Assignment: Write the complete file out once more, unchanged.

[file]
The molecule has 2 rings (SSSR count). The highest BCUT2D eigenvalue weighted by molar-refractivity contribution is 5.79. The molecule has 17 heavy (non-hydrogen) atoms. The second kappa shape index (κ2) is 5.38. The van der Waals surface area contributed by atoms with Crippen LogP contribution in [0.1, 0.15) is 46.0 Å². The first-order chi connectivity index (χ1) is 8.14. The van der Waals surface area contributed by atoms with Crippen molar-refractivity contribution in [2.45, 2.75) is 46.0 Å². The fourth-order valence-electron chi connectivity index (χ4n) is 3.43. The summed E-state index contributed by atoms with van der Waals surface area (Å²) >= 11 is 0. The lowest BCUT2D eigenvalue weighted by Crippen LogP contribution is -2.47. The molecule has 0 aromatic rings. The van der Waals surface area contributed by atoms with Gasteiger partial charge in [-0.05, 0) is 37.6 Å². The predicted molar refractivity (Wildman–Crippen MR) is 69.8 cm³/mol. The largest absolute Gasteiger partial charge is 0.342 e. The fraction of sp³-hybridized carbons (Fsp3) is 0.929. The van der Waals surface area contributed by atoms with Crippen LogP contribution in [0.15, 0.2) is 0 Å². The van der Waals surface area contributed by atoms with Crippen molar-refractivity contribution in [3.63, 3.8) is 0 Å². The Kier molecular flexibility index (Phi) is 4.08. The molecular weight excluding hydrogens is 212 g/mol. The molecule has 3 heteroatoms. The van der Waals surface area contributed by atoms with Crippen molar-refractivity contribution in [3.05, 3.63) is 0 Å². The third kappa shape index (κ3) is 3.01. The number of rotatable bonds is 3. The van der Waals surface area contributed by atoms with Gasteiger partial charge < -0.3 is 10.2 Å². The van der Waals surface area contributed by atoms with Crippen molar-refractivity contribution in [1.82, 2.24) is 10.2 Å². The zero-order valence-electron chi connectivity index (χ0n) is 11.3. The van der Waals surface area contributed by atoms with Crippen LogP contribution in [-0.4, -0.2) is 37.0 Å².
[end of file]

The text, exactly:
The molecule has 2 rings (SSSR count). The highest BCUT2D eigenvalue weighted by molar-refractivity contribution is 5.79. The molecule has 17 heavy (non-hydrogen) atoms. The second kappa shape index (κ2) is 5.38. The van der Waals surface area contributed by atoms with Crippen LogP contribution in [0.1, 0.15) is 46.0 Å². The first-order chi connectivity index (χ1) is 8.14. The van der Waals surface area contributed by atoms with Crippen molar-refractivity contribution in [2.45, 2.75) is 46.0 Å². The fourth-order valence-electron chi connectivity index (χ4n) is 3.43. The summed E-state index contributed by atoms with van der Waals surface area (Å²) >= 11 is 0. The lowest BCUT2D eigenvalue weighted by Crippen LogP contribution is -2.47. The molecule has 0 aromatic rings. The van der Waals surface area contributed by atoms with Gasteiger partial charge in [-0.05, 0) is 37.6 Å². The predicted molar refractivity (Wildman–Crippen MR) is 69.8 cm³/mol. The largest absolute Gasteiger partial charge is 0.342 e. The fraction of sp³-hybridized carbons (Fsp3) is 0.929. The van der Waals surface area contributed by atoms with Crippen LogP contribution in [0.15, 0.2) is 0 Å². The van der Waals surface area contributed by atoms with Crippen molar-refractivity contribution in [3.63, 3.8) is 0 Å². The Kier molecular flexibility index (Phi) is 4.08. The molecular weight excluding hydrogens is 212 g/mol. The molecule has 3 heteroatoms. The van der Waals surface area contributed by atoms with Crippen molar-refractivity contribution in [3.05, 3.63) is 0 Å². The third kappa shape index (κ3) is 3.01. The number of rotatable bonds is 3. The van der Waals surface area contributed by atoms with Gasteiger partial charge < -0.3 is 10.2 Å². The van der Waals surface area contributed by atoms with Crippen molar-refractivity contribution in [1.82, 2.24) is 10.2 Å². The zero-order valence-electron chi connectivity index (χ0n) is 11.3. The van der Waals surface area contributed by atoms with Crippen LogP contribution in [-0.4, -0.2) is 37.0 Å².